The common is not to be construed, therefore, as a particular kind of thing, asset or even social process, but as an unstable and malleable social relation between a particular self-defined social group and those aspects of its actually existing or yet-to-be-created social and/or physical environment deemed crucial to its life and livelihood. There is, in effect, a social practice of commoning. – David Harvey 2012
…acts that expand commoning are neither totally unexpected nor absolutely innovative. They rather have the characteristics of a musician’s improvisation within a music ensemble… The craft is shared and keeps on producing spaces to be shared. – Stavros Stavrides 2016.
Challenges for Commoning
There are many examples of how common spaces can help us both survive the present and contribute to better futures. However, it is also important to recognise the obstacles to commoning practices within our current socioeconomic systems. By reflecting on these obstacles, we can learn from the various strategies emerging to navigate different types of challenges.
One of the most obvious obstacles to commoning is that our access to spaces within the dominant system of ownership depends on agreeing to conditions that can be enforced by either private owners or public authority.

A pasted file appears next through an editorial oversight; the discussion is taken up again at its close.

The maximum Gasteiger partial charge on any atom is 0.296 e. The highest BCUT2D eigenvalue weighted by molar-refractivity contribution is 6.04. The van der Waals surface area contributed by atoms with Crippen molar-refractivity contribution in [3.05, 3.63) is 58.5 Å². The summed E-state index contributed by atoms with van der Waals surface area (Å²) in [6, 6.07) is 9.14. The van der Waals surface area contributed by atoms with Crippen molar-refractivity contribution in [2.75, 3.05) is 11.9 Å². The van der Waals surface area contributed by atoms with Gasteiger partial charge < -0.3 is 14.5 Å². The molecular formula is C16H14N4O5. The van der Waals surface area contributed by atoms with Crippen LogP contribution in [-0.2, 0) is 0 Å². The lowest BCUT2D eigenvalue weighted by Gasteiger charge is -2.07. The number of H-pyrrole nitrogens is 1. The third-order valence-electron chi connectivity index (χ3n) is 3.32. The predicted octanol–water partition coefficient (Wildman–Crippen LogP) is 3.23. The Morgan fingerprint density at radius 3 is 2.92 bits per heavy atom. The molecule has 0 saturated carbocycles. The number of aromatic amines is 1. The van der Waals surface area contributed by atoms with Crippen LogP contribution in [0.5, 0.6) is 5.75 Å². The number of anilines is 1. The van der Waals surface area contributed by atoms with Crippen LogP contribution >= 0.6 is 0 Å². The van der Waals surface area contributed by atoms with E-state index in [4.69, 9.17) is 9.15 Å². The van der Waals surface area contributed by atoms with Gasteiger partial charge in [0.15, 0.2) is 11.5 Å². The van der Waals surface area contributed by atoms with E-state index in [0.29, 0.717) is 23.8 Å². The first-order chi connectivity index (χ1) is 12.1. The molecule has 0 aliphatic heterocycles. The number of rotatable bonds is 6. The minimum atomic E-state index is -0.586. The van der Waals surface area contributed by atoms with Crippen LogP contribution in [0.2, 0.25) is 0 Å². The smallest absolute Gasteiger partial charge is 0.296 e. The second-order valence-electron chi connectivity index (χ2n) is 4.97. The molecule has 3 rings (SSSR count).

- Privately owned spaces are either maintained for personal use (e.g, owner-occupied houses), provided to a specific set of predefined people for their personal use under specific terms and conditions (e.g., rental agreements), or function as pseudo-public spaces made available to the public for specific restricted uses under the terms and conditions enforced by, or on behalf of, the owners (e.g., Brisbane’s ‘public’ South Bank area).
- Publicly owned spaces can be used by anyone who submits to the specific terms and conditions of use determined by the governing authority to which the public cede both the responsibility for maintaining the space, and the power to enforce restricted use of the space (e.g., state parks and libraries). There are also publicly-owned spaces that are provided, on behalf of the public, for limited private-use under strict conditions, such as public housing.
In this context, governing authorities can decide to sell to private owners without the consent of people using those spaces. As such, while fighting for public spaces within our current systems is vital, these space do not function in the same way as commons.